Most people back plans to overhaul the personal injury compensation system, with nearly nine in 10 thinking that legal costs in the current system are too high, according to a survey commissioned by the Association of British Insurers (ABI).
The ABI commissioned the survey as MPs prepare to debate the Civil Liability Bill that will reform personal injury compensation for low-value road accident claims.
Key findings from the survey conducted by Consumer Intelligence highlighted that:
- 87% felt that legal costs were too high
- Two-thirds of respondents feel positive about the proposals to simplify personal injury compensation, including setting up an online process to make a low value claim
- 71% would be comfortable about making a claim online, rather than seeking legal representation
- A simple claims process was cited as the most important factor when making a low value personal injury claim by 37%. Ability to claim back legal costs was the least important—ranked first by 7%
- Two-thirds surveyed cited a compensation culture environment as the main factor behind the trend of rising motor personal injury claims, despite a fall in the number of road accidents since 2005. This was followed by the activities of claimant lawyers (59%) and claims management companies (58%)
The government’s whiplash reform package—made up of the Civil Liability Bill and secondary legislation—will increase the small claims track limit from £1,000 to £5,000 for road accident personal injury claims, introduce a tariff of fixed compensation for pain and suffering for whiplash claims, and develop an online process to register a claim.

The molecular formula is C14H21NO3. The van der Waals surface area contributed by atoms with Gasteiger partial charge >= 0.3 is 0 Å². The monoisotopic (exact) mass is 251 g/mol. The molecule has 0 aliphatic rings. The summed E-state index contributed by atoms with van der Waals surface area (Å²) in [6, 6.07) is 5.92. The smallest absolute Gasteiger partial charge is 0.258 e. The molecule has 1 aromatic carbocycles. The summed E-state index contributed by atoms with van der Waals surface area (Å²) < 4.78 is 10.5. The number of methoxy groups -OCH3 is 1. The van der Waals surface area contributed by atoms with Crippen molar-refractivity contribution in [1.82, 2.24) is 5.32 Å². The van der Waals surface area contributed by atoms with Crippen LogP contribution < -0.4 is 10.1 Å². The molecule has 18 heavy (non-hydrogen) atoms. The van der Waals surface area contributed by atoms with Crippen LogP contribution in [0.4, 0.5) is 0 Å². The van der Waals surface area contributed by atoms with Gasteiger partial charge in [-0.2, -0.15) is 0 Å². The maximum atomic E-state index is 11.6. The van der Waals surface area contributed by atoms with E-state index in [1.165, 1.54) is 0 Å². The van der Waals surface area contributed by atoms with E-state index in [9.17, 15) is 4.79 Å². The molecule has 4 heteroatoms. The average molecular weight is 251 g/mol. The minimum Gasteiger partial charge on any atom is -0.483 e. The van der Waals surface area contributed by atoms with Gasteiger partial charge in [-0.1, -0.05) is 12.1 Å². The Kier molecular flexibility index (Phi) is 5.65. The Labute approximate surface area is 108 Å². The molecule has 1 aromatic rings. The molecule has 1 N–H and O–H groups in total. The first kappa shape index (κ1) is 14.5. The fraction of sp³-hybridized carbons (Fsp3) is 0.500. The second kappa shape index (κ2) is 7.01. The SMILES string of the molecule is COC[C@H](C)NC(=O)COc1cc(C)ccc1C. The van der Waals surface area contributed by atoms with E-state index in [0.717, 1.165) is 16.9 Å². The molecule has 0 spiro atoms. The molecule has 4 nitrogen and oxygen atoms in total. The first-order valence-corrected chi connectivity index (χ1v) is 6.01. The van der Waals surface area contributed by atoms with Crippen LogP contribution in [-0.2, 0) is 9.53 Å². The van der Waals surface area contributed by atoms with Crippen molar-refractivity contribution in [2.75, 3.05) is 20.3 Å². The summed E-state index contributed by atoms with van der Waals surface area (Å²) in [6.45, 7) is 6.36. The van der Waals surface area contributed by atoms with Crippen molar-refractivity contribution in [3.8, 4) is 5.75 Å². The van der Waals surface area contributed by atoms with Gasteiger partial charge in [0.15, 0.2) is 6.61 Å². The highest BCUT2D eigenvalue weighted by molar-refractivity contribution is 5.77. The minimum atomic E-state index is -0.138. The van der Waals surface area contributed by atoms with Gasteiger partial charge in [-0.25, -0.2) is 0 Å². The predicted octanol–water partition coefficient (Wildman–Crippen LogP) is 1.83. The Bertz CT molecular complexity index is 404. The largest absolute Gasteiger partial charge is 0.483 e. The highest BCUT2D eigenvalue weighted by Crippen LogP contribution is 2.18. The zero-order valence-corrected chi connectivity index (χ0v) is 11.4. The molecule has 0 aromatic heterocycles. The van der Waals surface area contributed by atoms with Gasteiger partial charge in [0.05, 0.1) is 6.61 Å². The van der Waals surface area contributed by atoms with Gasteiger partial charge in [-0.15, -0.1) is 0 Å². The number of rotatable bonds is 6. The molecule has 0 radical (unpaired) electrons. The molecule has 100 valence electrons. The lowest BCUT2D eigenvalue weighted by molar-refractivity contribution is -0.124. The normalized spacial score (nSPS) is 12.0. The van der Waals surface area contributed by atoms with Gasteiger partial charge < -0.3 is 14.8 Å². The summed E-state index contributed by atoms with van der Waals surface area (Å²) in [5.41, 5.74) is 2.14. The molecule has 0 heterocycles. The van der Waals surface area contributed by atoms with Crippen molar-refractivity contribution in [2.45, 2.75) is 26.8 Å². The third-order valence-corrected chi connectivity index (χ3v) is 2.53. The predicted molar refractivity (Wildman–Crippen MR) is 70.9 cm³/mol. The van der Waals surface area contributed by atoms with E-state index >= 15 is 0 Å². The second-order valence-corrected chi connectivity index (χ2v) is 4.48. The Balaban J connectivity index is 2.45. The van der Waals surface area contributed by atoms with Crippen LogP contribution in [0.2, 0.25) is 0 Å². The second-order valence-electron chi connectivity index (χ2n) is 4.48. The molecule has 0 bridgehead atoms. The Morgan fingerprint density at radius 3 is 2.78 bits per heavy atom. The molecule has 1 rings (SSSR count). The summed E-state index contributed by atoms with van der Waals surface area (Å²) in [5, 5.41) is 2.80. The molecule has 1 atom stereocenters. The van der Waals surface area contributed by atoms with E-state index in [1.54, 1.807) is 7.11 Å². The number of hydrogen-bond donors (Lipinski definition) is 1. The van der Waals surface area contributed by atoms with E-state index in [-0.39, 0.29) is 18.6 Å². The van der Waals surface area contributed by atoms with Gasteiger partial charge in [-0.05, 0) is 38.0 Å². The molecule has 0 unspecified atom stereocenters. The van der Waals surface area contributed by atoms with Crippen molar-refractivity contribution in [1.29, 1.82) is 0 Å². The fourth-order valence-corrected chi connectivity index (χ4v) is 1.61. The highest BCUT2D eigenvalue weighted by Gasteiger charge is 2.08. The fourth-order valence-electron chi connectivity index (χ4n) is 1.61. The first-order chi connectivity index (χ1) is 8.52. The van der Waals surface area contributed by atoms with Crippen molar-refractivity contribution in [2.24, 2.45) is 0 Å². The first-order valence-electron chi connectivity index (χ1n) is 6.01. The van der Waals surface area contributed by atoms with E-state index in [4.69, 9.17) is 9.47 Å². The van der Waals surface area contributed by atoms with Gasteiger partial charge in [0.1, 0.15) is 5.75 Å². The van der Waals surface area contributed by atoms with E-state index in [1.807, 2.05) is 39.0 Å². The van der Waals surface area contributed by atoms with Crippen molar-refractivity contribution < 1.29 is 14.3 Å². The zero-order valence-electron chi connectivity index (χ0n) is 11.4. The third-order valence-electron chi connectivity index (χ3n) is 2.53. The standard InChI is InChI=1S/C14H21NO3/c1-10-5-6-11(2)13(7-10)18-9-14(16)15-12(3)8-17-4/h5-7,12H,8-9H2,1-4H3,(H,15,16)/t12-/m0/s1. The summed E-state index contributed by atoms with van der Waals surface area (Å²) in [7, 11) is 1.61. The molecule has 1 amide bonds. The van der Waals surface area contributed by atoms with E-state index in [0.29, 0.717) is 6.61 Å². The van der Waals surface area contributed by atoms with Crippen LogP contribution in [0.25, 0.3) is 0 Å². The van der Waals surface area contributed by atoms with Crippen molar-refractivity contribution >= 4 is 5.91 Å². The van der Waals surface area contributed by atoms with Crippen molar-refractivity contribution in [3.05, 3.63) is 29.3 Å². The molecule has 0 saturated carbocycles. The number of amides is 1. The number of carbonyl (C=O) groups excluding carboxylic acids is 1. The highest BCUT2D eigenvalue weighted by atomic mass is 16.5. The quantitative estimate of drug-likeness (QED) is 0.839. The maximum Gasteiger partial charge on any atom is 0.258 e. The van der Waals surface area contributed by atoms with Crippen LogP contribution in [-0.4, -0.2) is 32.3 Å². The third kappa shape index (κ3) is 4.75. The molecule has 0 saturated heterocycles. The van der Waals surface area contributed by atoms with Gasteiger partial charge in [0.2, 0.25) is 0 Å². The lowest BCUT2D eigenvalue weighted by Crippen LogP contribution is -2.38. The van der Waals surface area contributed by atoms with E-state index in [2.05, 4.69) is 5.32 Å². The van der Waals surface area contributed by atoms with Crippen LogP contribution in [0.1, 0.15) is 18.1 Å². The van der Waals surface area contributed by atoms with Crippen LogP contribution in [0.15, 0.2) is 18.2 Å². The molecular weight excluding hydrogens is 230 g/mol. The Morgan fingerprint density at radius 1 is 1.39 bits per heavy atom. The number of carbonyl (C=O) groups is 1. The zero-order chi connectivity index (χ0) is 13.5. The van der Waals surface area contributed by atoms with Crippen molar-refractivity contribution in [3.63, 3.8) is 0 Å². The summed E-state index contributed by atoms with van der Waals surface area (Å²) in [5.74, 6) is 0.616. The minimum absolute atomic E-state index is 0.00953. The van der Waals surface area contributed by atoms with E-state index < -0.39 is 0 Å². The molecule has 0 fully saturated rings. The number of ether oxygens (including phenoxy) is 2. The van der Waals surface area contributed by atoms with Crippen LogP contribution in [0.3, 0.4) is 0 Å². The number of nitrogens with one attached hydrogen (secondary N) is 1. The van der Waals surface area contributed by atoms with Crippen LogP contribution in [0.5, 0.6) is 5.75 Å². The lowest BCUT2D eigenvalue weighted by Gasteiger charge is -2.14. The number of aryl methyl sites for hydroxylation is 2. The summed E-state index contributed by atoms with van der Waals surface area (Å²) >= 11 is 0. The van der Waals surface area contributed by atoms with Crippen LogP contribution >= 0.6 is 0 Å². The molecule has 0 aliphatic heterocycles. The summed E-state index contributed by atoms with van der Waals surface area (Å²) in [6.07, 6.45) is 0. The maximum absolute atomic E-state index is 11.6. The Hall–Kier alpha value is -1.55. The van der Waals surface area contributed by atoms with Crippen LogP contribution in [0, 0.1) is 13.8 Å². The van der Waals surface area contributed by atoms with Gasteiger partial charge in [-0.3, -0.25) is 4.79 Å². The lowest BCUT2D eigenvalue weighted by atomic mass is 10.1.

Leaders of insurance companies representing 93% of the motor insurance market underwritten by ABI members have publicly committed to passing on cost benefits to customers if the reforms are implemented in full.
James Dalton, director of general insurance policy at the ABI, said: “This survey highlights significant public support for the government’s plans to reform the personal injury compensation system. There is overwhelming recognition that legal costs are too high and need to be reduced. Most people recognise the benefits of a simple, streamlined system for dealing with low value personal injury claims, that preserves access to justice, and would be confident to use it.”
“Reforms in the Civil Liability Bill will mean a fairer system for claimants, motorists and compensators. This is why the bill’s provisions must be implemented in full, and not watered down.”
The results from the ABI-commissioned survey are at odds with marketing collective First4Lawyers, whose findings in June revealed that four in five motorists have no confidence that their insurer will cut premiums after whiplash reform.
A similar number would not know what to do if the reforms forced them to pursue a personal injury claim on their own.
The survey by YouGov found that consumers would rather retain the current levels of compensation for the victims of another driver’s negligence than see their insurance premiums go down.
The survey of 2,080 people formed part of the First4Lawyers campaign, called Repair The Right Body, urging members of the public to tell their MPs that the government’s plans to reform personal injury claims are wrong to prioritise repairing cars over repairing people.
In July, First4Lawyers managing director Qamar Anwar said: “It’s not over until the fat lady sings, as they say—a performance that is now scheduled for 2020. The upside to the delay is that it has also bought us time, to continue to urge MPs to listen, to collect and present irrefutable data, to raise our voices to be louder and more insistent than those of the insurance industry. We stand firm by what we believe, and in playing our part to protect those with no voice who will undoubtedly be affected. We urge you to join us in doing the same.”